Warm up a little salad

Oranges february 2
One of the inconveniences of our climate is that some of the things that are so refreshing in the heat – lettuce and citrus for example – grow best here in the cool winter. I still love them, and I think we may be in particular need of their nutrients when our bodies are stressed by the cold. But I'm just not in the mood for them when it's 55 degrees in the house. I want soup or a slow-baked casserole that will heat up the kitchen as well as my body.

While we normally eat both these things uncooked, the can be prepared in a way that preserves their overall fresh feel but is a little warming as well.


5 or six oranges, peeled, seeded and sectioned
1 orange sqeezed
¼ cup dried cherries, cranberries or raisins*
¼ cup chopped pecans*
¼ cup coconut*

*These last three ingredients are optional. I happened to have them leftover from winter holiday baking - and they did make it pretty and a little more hearty.

Place ingredients in a pot and bring to a boil. Remove from heat immediately. Add chopped pecans,dried fruit, and coconut if you would like. If oranges are not very sweet, you may need to sprinkle with a little sugar as well if you are serving as dessert.


I remember my mom making this when my sister and I were little and my father was out of town. We ate things like spam, fried bologna, fish sticks or frozen pot pies for those rare father-less meals. We loved it!  It was only later that I could imagine the pressure my mother was under to prepare a substantial meal for her hard-working partner, and how these days might have been a break for her from that routine. My mom said her own father used to make it for her when she was little.  I wonder if this one "Yankee" in my family tree had a similar desire to eat salad with a little warmth to it. He, like my mother, made it by frying bacon and using the bacon grease as the "oil" in very warm vinaigrette mixed right in the skillet.  After all these years, I remember it as being incredibly delicious. Here's my vegetarian version:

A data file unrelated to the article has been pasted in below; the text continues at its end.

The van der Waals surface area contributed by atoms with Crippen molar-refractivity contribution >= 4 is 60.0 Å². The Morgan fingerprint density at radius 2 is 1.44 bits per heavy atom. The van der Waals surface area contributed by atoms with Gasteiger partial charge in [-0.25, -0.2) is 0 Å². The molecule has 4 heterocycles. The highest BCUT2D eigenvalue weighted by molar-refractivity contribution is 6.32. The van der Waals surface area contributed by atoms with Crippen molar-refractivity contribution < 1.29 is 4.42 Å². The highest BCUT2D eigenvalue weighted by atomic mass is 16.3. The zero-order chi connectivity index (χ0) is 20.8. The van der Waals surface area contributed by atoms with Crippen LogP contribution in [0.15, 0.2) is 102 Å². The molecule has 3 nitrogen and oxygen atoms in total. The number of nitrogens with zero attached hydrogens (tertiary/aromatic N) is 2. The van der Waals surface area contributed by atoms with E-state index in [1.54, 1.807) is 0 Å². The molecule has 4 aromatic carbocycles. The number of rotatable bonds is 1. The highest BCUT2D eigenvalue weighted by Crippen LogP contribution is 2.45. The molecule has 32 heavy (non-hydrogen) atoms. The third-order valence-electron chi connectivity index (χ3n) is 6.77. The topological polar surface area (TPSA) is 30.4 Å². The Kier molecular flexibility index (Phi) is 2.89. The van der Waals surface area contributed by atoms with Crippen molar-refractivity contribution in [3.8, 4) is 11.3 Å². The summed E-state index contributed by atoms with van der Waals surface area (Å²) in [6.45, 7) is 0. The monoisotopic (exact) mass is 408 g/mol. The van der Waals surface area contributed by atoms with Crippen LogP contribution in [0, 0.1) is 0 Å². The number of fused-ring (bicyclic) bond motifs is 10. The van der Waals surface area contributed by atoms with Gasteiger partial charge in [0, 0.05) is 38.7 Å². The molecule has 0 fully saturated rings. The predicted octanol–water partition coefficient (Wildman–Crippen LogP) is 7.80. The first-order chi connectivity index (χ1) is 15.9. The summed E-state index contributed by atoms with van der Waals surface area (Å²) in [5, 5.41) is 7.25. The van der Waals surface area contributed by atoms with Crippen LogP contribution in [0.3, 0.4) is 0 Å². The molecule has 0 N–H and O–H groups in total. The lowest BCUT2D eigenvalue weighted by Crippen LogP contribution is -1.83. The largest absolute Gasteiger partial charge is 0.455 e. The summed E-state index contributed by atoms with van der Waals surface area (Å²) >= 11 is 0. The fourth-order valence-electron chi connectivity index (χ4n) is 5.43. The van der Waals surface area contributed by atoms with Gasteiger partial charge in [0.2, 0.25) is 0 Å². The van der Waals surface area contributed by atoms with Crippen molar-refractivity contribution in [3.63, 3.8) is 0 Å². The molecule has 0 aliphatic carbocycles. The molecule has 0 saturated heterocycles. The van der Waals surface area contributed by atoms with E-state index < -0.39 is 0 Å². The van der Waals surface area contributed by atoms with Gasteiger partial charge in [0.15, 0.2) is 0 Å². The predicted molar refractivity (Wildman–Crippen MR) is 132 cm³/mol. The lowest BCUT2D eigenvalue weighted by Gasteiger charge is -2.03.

2 heads (or bags) of lettuce
1/2 cup rice vinegar
1 tablespoon sugar
1teaspoon salt – or to taste
4 tablespoons olive oil
one large sweet onion, chopped

Wash and dry lettuce and place in salad bowl Shake rice vinegar and salt and sugar together in a jar with a tight-fitting lid Heat olive oil in a skillet and add chopped onion. Sauté till crisp – between 1 and 3 minutes. Add vinegar mixture and stir around, scraping up the crispy onions into the liquid mixture. Bring to a boil over high heat, then pour mixture over the lettuce and toss.

Lettuce february
[above - our midwinter fridge . . . below - February lettuce]